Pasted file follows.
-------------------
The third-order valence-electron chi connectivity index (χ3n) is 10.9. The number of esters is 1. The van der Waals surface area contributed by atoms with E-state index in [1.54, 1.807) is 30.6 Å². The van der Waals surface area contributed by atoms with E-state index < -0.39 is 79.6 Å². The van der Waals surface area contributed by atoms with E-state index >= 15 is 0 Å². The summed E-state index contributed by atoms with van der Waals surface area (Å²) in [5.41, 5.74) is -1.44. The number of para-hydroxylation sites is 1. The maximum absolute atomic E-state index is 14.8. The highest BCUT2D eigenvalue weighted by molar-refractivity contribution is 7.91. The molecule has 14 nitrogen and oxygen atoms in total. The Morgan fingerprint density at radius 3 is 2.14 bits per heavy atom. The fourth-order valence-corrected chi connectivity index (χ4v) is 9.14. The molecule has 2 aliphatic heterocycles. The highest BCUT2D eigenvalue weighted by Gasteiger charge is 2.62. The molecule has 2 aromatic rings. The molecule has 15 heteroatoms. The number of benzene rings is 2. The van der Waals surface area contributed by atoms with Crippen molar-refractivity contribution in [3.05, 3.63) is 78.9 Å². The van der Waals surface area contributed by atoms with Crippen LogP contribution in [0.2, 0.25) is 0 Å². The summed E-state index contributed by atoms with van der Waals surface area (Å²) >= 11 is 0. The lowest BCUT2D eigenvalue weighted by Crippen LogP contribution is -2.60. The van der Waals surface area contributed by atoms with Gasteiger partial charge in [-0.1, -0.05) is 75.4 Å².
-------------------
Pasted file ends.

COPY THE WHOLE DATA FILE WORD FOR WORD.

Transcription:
The third-order valence-electron chi connectivity index (χ3n) is 10.9. The number of esters is 1. The van der Waals surface area contributed by atoms with E-state index in [1.54, 1.807) is 30.6 Å². The van der Waals surface area contributed by atoms with E-state index < -0.39 is 79.6 Å². The van der Waals surface area contributed by atoms with E-state index >= 15 is 0 Å². The summed E-state index contributed by atoms with van der Waals surface area (Å²) in [5.41, 5.74) is -1.44. The number of para-hydroxylation sites is 1. The maximum absolute atomic E-state index is 14.8. The highest BCUT2D eigenvalue weighted by molar-refractivity contribution is 7.91. The molecule has 14 nitrogen and oxygen atoms in total. The Morgan fingerprint density at radius 3 is 2.14 bits per heavy atom. The fourth-order valence-corrected chi connectivity index (χ4v) is 9.14. The molecule has 2 aliphatic heterocycles. The highest BCUT2D eigenvalue weighted by Gasteiger charge is 2.62. The molecule has 2 aromatic rings. The molecule has 15 heteroatoms. The number of benzene rings is 2. The van der Waals surface area contributed by atoms with Crippen molar-refractivity contribution in [3.05, 3.63) is 78.9 Å². The van der Waals surface area contributed by atoms with Crippen LogP contribution in [0.2, 0.25) is 0 Å². The summed E-state index contributed by atoms with van der Waals surface area (Å²) >= 11 is 0. The lowest BCUT2D eigenvalue weighted by Crippen LogP contribution is -2.60. The van der Waals surface area contributed by atoms with Gasteiger partial charge in [-0.1, -0.05) is 75.4 Å².